Editor's note: This column was co-authored by Jack Brown.
“Because I said so.” “Life isn’t fair.” “Ignorance of the law is no excuse.” These are some of the great cop-outs of all time, and the last one is particularly troubling in a country with so many laws that it is impossible to count—let alone read—them all. When was the last time you sat down with a complete set of the federal, state, and local codes setting forth the tens of thousands of criminal violations for which you could be sent to jail? If you answered “never,” you’re in good company. Nevertheless, America’s judges still cling to the proposition that it’s perfectly fine to lock people up for doing something they had no idea was illegal. But it’s not fine, and the justifications for that palpably unfair rule have only grown more threadbare with time.
Things have gotten so bad that even an act as innocent as sharing a Netflix password or a bank website password with a family member could potentially carry criminal penalties if the website disallows password sharing. The Computer Fraud and Abuse Act of 1986 bans intentionally accessing a computer “without authorization,” and the Supreme Court has recently declined to hear a case from the Ninth U.S. Circuit Court of Appeals, United States v. Nosal, that held that password sharing could be prohibited by the Act. Although the majority opinion did not explicitly mention innocent password sharing, the dissent noted that the lack of any limiting principle meant that the majority’s reasoning could easily be used to criminalize a host of innocent conduct.
One rationale for the maxim that ignorance of the law is no excuse was to give people an incentive to educate themselves about legal requirements. But as any law student will attest, one can study those requirements for years and barely scratch the surface. Another rationale was to prevent people from escaping criminal penalties by claiming ignorance, even when they actually knew they were breaking the law. That might have made sense in ancient times when there were only a few dozen crimes on the books and all of them involved morally blameworthy conduct like murder, arson, or rape.
But today the law has grown so complicated, and the relationship between law and morality so attenuated, that these supporting rationales no longer make sense. There have been multiple attempts to count the number of federal crimes, including by the Department of Justice, and no one has yet succeeded. Title 18 of the United States Code, which governs crimes and criminal procedure, has over 6,000 sections, and it is estimated that there are more than 4,500 federal crimes and over 300,000 agency regulations containing criminal penalties. And of course this does not include the dizzying array of state and local criminal codes, ignorance of which is practically assured but still not excused.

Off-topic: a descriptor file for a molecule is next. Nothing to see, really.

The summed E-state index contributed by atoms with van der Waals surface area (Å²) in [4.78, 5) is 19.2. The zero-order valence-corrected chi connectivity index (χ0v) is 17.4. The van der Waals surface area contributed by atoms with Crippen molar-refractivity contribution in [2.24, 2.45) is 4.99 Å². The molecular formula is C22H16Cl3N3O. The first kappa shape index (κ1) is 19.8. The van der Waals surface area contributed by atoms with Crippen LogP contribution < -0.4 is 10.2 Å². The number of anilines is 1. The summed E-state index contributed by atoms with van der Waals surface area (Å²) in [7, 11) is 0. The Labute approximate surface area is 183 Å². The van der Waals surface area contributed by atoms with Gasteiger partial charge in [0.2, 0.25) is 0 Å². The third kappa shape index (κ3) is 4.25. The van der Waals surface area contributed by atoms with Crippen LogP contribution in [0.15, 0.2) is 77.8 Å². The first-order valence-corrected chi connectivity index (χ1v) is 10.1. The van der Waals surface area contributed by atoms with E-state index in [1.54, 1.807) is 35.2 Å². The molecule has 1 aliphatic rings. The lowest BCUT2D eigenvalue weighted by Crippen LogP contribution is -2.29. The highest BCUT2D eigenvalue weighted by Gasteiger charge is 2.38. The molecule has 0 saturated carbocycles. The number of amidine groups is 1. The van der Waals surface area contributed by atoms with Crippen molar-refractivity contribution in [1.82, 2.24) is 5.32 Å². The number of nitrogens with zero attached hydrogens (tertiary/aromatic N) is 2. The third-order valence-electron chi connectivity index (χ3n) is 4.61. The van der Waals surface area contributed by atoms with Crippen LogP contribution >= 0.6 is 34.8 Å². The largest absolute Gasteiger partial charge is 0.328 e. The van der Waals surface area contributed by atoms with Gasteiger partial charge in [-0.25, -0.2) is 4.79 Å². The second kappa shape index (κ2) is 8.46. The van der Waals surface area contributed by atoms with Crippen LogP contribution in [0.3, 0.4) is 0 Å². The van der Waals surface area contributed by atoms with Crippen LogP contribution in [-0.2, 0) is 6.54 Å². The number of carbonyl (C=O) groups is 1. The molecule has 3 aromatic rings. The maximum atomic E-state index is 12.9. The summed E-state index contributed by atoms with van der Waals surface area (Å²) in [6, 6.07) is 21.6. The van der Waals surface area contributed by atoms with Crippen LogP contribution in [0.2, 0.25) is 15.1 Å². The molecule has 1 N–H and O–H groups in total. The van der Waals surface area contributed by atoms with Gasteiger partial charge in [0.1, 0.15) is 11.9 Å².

Moreover, as noted, the increasing criminalization of morally blameless conduct makes the punishment of innocent mistakes even more likely. For example, federal law makes it illegalto possess the feather of any native migratory bird even if one just picks it up off the ground, and the potential penalties for doing so include fines and even time in prison. Think federal prosecutors would exercise their discretion to prevent miscarriages of justice under such obscure laws? Think again. Contrary examples are as numerous as they are horrifying.
A trio of seafood importers were sentenced to eight years in federal prison because some of the lobsters they imported from Honduras were alleged to be undersized or egg-bearing females that were unlawfully shipped in plastic bags instead of the cardboard boxes mandated by federal law.
Or consider the plight of former Indianapolis 500 champion Bobby Unser, who was convicted of illegally driving his snowmobile in a National Forest Wilderness Area in 1996 after he and a friend were stranded in the mountains during a blizzard, and forced to take shelter in a barn while suffering from hypothermia. Reconstructing their meandering path in whiteout conditions, prosecutors concluded they had strayed onto federal land and convicted Unser of the misdemeanor crime of operating a snowmobile in a national wilderness area.
Even people attempting to perform virtuous acts have been persecuted by overzealous regulators. In 2009, Robert Eldridge, a fisherman from West Chatham, Massachusetts, faced up to a $100,000 fine and a year in prison after he freed a humpback whale that had been caught in his fishing gear, and only escaped with a comparatively small $500 fine after pleading guilty. More recently, Alison Capo also faced a year in prison after her daughter rescued a federally protected woodpecker from the family cat. The two were apprehended by a U.S. Fish and Wildlife Officer who overheard them talking about the bird while shopping for a suitable container at a Lowe’s home improvement store (Her initial fine of $535 was ultimately rescinded by the agency, claiming it was a “clerical error.”).
Subjecting well-meaning homeowners, desperate snowmobilers, innocent password sharers, and countless other blameless Americans to prosecution for conduct that no reasonable person would know was illegal does nothing to advance the cause of justice and much to undermine it. If the government cannot even count all of the criminal laws it has enacted, how on earth can citizens be expected to obey them?
Clark Neily is vice president for criminal justice at the Cato Institute. Jack Brown is a second-year law student at the Antonin Scalia Law School at George Mason University, with areas of interest including constitutional law, property law, and libertarian legal theory.